Tuesday, October 27, 2009
Manit Sriwanichpoom on the photography of David Stewart - "Fogies"
Manit Sriwanichpoom. ‘Wilted,’ [Fogies] in the Silpa Wattanatham column of Siam Rath Weekly News magazine. Yr.49, Vol.44, 28 Mar. – 3 Apr. 2003
This kind young white guy handed me a book introducing photography galleries in New York City – ‘Photography in New Your – International.’ The book cost 5 dollars, but he gave it to me for free. Maybe he was too lazy to answer my questions when I asked where all these galleries were and what interesting shows were on, in addition to the photos in his own gallery which I had just look through.
That guide book was for Jan.- Feb.2003. A bit larger than the palm of my hand and printed in 4 colors, it had 146 pages. I looked through it hungrily and stopped on page 71.
There was a picture of an old man, very thin, in a dark blue suit. No tie, but he looks good. He stands, leaning away at an angle from the pale, cream colored backdrop. A bit shy, he rather timidly turns his baggy, bulldog face toward the viewer. His hand holds up a fist full of red roses, like someone in love, or looking for some sympathy from a girl. This withered uncle’s gesture suggests a former playboy; the letters L, O, V, E, are written on the backs of 4 fingers on that hand. Any lady who saw it would have to laugh, charmed, but feeling pity at the same time.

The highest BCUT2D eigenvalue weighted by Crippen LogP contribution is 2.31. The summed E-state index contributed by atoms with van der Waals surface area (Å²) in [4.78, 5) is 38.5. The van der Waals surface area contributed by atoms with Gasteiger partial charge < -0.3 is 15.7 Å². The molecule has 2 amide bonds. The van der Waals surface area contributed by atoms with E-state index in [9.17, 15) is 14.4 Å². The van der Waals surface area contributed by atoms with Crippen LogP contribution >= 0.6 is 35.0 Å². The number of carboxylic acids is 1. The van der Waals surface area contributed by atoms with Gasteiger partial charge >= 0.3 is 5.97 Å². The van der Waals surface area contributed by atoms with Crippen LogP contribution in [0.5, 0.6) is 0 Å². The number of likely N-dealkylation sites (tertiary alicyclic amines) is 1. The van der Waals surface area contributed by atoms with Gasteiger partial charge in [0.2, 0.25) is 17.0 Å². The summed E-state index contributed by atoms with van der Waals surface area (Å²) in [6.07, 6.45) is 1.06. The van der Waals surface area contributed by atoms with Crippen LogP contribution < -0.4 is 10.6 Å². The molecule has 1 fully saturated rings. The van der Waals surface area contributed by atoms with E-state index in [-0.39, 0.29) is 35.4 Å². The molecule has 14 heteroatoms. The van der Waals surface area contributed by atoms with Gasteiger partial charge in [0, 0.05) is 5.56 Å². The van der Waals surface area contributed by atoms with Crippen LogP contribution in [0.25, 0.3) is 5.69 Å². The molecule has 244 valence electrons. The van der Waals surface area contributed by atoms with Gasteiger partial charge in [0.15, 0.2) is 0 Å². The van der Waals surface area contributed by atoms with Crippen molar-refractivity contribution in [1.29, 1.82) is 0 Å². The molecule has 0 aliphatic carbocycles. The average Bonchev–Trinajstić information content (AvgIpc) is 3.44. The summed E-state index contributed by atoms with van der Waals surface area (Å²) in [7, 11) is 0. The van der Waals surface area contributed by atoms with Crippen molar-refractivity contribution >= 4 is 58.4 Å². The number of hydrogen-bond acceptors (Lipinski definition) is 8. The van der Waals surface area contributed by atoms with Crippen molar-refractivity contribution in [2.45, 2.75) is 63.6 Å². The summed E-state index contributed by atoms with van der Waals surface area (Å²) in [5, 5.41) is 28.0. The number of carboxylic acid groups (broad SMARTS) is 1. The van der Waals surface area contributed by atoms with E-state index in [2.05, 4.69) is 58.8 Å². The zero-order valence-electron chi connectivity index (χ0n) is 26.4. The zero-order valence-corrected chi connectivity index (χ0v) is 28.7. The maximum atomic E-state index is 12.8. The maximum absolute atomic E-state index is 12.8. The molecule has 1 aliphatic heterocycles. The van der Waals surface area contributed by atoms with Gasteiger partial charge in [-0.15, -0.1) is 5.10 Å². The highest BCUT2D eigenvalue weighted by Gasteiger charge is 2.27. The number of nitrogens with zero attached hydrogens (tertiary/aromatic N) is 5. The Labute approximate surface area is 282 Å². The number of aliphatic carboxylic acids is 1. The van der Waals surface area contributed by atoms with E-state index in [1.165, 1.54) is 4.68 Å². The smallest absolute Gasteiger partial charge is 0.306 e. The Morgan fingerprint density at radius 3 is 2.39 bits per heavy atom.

The withered old uncle with pretty red roses is as beautiful as an oil painting. [The picture] has quite some power, enough to pull me through that snowy day to the Chelsea district to which many art galleries have moved, fleeing the high prices of Soho, which was taken over by the fashion district, for example, Guggenhein Soho and Prada. The old galleries were all turned into clothing stores.